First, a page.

Duke ITSO Alerts

We've received multiple reports of the following phishing attack, purporting to be from the "IT Service Desk" instructing the recipient to upgrade their email account. If you've received the following email, please discard immediately:

 

 

Clicking the link in that message will redirect you to the following page, designed to harvest credentials:

 

 

If you received the message above, visited the form above, and entered your credentials, please notify the OIT Service Desk immediately at 919.684.2200

Reports of a new phishing attack are circulating across campus. Messages with the subject: "Portal update notice" are claiming that recipients are required to login to confirm membership. If you receive a message similar to the screenshot below, please discard immediately:

 

 

Mousing over the "login to update your account" URL points to a bit.ly shortened URL. The non-Duke target address resides on the Brazil (.br) domain space. Clicking the link will redirect you to the following form:

 

 

Again, this site is not affiliated with Duke and is an attack to harvest NetID credentials. If you've visited the site and attempted to login, please notify the OIT Service Desk immediately at 919.684.2200

We're receiving multiple reports of supposed Microsoft Outlook "Incident IDs" asking the recipient to reconfigure their Outlook info. Emails appear similar to the one below:

 

 

Clicking the link will redirect the recipient to an Outlook Web App login page (notice the URL is in no way related to Duke):

 

 

Providing the info will submit credentials to the attacker then redirect to a legitimate OWA login page. We're asking that anyone who has received the phishing attack and supplied NetID credentials, to please notify the OIT Service Desk immediately at 919.684.2200

 

 

We're receiving multiple reports of a new phishing attack purporting to be a notification from WebMail about a new message. See a version of the message below:

 

 

The "VIEW MESSAGE" hyperlink redirects to a non-Duke hosted page that clones our WebMail login page (please be advised, this is not Duke's WebMail Sign-on page -- noticed the URL in the browser):

 

 

We ask that anyone who received the message, clicked the link, and provided login credentials please notify the OIT Service Desk immediately at 919.684.2200

We've received a report of the following email:

 

 

As the attachment contains an executable file (.exe) we highly suspect malware and are currently investigating. Please discard and delete the email if received.

We're seeing reports coming on a couple slightly different emails all purporting to be from the Duke Centre pertaining to events at Duke. The email requests the recipient login for more info. If you have received an email similar to the one below AND submitted info to the hosted form, please contact the OIT Service Desk immediately at 919.684.2200.

 

 

And the non-Duke hosted form appears as:

 

A couple of reports this evening about the following phishing attack:

 

 

The "CLICK HERE" target destination is the following non-Duke hosted form:

 

 

Please notify the OIT Service Desk immediately (919.684.2200) if you have submitted information to the form above.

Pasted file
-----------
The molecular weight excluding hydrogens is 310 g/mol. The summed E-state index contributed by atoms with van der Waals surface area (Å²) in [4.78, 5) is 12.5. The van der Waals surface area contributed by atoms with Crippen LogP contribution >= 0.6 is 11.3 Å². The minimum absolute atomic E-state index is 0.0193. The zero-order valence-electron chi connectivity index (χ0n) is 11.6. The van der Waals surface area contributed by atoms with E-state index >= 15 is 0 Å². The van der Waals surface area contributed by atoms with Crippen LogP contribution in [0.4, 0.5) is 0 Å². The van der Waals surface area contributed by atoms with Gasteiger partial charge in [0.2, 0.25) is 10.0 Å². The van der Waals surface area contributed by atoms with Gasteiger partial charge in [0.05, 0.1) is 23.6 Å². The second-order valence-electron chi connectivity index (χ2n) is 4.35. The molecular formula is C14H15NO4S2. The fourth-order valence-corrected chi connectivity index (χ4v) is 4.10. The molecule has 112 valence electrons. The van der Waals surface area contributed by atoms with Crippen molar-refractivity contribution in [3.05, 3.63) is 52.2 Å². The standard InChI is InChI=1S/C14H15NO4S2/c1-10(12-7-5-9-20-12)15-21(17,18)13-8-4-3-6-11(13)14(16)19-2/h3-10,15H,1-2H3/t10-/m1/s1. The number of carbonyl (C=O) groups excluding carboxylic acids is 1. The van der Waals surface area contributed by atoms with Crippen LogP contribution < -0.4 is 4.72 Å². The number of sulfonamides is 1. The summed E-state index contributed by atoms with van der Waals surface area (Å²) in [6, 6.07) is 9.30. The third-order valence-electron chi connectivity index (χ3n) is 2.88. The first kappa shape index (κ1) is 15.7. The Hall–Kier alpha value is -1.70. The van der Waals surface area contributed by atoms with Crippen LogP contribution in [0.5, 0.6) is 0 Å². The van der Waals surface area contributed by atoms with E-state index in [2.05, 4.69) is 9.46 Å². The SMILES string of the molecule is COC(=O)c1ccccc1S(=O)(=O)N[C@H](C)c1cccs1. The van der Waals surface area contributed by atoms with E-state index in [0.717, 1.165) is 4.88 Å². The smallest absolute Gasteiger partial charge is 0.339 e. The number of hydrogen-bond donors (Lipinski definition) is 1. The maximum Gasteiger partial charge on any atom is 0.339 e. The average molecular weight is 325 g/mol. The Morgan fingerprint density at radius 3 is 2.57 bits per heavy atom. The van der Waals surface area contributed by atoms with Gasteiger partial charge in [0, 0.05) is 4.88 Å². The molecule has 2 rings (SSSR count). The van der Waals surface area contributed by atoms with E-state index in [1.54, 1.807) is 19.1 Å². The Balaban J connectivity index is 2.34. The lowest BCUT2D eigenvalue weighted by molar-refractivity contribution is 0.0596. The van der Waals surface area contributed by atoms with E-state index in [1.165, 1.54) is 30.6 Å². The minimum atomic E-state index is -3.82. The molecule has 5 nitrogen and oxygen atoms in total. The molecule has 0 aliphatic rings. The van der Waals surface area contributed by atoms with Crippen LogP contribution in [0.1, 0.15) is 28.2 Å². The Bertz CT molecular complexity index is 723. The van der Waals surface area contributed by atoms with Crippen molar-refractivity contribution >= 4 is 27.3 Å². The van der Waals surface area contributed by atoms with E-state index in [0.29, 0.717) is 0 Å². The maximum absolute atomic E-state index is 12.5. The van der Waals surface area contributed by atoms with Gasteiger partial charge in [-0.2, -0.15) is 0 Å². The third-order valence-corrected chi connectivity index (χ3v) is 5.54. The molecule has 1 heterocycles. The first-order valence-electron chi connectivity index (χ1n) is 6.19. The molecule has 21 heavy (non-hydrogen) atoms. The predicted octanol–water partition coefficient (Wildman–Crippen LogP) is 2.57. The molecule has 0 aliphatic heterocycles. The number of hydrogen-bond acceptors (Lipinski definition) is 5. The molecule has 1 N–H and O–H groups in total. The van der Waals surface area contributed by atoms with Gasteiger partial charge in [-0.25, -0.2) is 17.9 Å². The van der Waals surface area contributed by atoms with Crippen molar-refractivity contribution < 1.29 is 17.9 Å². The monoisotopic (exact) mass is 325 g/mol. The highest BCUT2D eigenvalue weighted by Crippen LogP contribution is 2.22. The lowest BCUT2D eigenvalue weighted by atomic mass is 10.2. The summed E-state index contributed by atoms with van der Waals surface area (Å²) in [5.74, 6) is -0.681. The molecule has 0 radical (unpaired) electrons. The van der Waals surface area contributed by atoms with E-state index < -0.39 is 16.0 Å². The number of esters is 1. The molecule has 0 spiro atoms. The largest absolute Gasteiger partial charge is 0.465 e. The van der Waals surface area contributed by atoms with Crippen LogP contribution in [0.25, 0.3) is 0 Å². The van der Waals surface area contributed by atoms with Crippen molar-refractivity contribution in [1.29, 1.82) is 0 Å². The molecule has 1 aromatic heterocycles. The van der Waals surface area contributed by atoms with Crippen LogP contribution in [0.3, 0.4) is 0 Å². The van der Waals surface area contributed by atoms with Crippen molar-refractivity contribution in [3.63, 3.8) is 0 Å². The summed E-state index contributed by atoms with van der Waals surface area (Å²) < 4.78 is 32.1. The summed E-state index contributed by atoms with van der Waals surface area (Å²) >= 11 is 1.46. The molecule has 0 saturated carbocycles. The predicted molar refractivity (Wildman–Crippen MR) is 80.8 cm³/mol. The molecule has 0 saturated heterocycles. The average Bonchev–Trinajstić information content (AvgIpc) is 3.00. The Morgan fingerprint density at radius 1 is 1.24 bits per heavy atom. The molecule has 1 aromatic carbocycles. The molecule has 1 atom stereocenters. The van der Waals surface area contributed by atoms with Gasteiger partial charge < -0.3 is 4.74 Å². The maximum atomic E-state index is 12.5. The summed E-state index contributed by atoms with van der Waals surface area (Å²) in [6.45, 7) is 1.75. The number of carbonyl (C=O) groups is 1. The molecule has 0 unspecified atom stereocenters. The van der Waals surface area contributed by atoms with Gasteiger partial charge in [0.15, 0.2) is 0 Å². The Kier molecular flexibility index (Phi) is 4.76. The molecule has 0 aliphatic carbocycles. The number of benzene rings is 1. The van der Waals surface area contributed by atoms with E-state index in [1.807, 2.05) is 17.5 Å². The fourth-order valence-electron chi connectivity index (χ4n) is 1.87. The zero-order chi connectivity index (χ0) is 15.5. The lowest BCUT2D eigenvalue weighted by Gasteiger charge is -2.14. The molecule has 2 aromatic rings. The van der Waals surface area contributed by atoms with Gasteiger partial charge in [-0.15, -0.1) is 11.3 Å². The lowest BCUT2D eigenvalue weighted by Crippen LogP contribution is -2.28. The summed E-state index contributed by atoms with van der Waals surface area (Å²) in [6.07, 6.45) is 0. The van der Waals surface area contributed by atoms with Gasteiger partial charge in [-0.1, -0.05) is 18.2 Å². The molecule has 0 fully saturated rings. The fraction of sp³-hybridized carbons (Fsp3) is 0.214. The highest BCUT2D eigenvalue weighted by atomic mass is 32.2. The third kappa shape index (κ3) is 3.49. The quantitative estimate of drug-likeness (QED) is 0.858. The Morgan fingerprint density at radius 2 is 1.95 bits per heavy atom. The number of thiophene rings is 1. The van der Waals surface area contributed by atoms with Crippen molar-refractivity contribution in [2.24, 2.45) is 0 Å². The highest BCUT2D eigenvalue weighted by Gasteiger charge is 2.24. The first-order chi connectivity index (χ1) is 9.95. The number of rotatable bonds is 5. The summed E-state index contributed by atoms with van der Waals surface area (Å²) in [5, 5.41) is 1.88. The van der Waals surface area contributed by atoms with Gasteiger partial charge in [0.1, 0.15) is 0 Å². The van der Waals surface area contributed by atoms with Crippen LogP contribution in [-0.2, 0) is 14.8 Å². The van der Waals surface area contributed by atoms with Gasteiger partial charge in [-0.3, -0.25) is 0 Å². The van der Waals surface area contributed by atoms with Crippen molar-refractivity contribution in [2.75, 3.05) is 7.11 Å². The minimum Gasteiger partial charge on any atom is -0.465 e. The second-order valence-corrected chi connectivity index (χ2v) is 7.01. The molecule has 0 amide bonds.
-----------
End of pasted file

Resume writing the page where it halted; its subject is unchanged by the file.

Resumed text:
We've received multiple reports this afternoon/evening from individuals who've received the following email:

 

 

It appears the target domain may have already been taken down. If; however, you've received this message and clicked through to the Yolasite form to provide information, please notify the OIT Service Desk immediately by calling 919.684.2200

Duke was targeted by two phishing attacks this week when users received fraudulent messages containing a file attachment that, if opened, installed a piece of "ransomware" called Cryptolocker.  Cryptolocker is malware designed to encrypt all of a user's files and then demand a payment to unlock the files.

 

The first email, sent earlier this week, had the subject line, "RE: Annual Form - Authorization to Use Privately Owned Vehicle on State Business." A similar message, titled "Message from Admin Scanner," was sent Friday morning.  The body of the 2nd message looks something like this:

 

 

If you received the message and opened the attachment, please contact your local IT support or Duke's IT security offices immediately: Duke University IT Security Office at security@duke.edu or Duke Medicine Information Security Office at infosec@mc.duke.edu.

 

The best ways to protect yourself against such attacks are to:

  • Be vigilant about opening attachments in emails and use extreme caution when opening .zip file attachments in email. Unless you were expecting to receive the file, and/or can verify with the sender that it's legitimate, do not open the .zip file.
  • Work with your local IT staff or Duke's IT security staff to ensure that you have Symantec anti-virus software installed.

 

A phishing attack circulating around the midnight hour purports to be an assistant of John (no last name ever provided) in need of information verification. See a screenshot below:

 

 

The hyperlink "click here" has a target destination that at first glance appears to be to a Google Docs link; however, the page is hosted on a different network (see below):

 

 

If you received this message (or one similar) and have clicked through to the link, please be advised that you should update the account info immediately. Similarly, if you share passwords between accounts (i.e. if your Gmail/Hotmail/AOL/Yahoo account(s) utilize the same password as your NetID), please make sure that all accounts are updated. If you need assistance with the Duke account, please contact the OIT Service Desk at 919.684.2200

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